There are not many weather stations in Alaska that have continuous, long term snow measurements. Fairbanks, Anchorage, Bettles, and Juneau have the longest and most consistent records of snow fall and snow depth and are great for comparing current snow levels to the climatological normal. February was quite snowy at all four stations: Bettles received 117% of normal and Fairbanks, Anchorage, and Juneau all got more than twice their normal amount of monthly snowfall. Juneau was snowiest in relative terms with an impressive 278% of normal for February.
Snow depth is also above average at all four stations. Anchorage in particular has a deep snow pack this year, thanks to the December snow falls (see previous blog post) and renewed accumulation throughout February. Juneau did not have a snow pack to speak of until the beginning of February due to warm temperatures during precipitation events – the winter season wasn’t particularly dry, but too warm for snow fall to accumulate at Juneau airport. In February, colder precipitation finally arrived and the Juneau snow pack increased to above average values. Snow fall during the last week of the month caused the Urban Avalanche Advisory to raise the danger level to High (level 4 of 5) for Juneau and the storm situation is ongoing as of March 2. Avalanches can become large or even very large due to the combination of new snow and wind loading at higher elevations. Travel in avalanche terrain is dangerous and not recommended under these conditions. Warnings were issued for certain urban trails that cross avalanche terrain.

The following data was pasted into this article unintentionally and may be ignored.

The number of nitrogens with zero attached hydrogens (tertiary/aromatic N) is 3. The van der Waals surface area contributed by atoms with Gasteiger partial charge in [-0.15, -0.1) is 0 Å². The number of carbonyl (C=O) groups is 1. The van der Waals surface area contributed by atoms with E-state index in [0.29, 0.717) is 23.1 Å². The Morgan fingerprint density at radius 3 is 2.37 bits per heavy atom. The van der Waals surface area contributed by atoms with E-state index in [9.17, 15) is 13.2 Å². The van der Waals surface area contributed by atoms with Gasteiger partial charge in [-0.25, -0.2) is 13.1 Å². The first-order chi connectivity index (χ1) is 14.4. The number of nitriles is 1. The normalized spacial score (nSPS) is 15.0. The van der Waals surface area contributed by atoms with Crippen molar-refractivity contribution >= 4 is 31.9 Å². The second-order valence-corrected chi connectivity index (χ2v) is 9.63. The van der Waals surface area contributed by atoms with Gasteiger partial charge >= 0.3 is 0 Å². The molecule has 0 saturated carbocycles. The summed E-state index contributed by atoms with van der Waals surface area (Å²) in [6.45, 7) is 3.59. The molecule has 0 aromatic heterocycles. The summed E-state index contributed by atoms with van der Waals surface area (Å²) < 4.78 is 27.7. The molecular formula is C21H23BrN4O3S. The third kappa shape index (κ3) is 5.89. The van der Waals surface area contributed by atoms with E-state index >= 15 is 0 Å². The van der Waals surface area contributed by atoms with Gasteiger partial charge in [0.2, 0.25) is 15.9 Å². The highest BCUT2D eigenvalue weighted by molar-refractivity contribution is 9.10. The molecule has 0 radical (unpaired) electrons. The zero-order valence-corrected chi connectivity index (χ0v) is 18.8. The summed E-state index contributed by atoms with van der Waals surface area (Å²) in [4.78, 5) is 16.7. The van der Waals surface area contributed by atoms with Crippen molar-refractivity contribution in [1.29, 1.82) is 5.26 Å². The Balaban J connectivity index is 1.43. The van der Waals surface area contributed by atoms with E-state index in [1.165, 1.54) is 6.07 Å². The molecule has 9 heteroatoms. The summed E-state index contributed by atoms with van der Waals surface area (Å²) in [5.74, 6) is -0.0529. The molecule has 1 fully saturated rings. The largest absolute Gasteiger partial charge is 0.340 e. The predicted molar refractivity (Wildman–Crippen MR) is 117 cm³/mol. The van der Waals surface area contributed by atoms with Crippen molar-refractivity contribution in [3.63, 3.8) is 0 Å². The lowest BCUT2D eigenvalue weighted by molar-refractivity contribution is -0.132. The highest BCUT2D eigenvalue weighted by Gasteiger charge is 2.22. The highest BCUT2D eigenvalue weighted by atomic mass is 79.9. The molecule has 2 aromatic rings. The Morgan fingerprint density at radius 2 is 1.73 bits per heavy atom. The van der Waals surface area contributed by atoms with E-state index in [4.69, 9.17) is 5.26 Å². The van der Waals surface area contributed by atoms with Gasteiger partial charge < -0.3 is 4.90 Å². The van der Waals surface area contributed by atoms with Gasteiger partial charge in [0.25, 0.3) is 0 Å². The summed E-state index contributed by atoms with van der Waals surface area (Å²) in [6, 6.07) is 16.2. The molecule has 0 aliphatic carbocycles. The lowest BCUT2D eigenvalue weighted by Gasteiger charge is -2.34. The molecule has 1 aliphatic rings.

Fairbanks and Bettles both have moderately above average snow depth as of March 1st. Based on the current report from the SNOTEL station network, snow water equivalent (SWE) is roughly at normal levels in South Central and the western Interior and moderately above average across the Panhandle and the Tanana basin.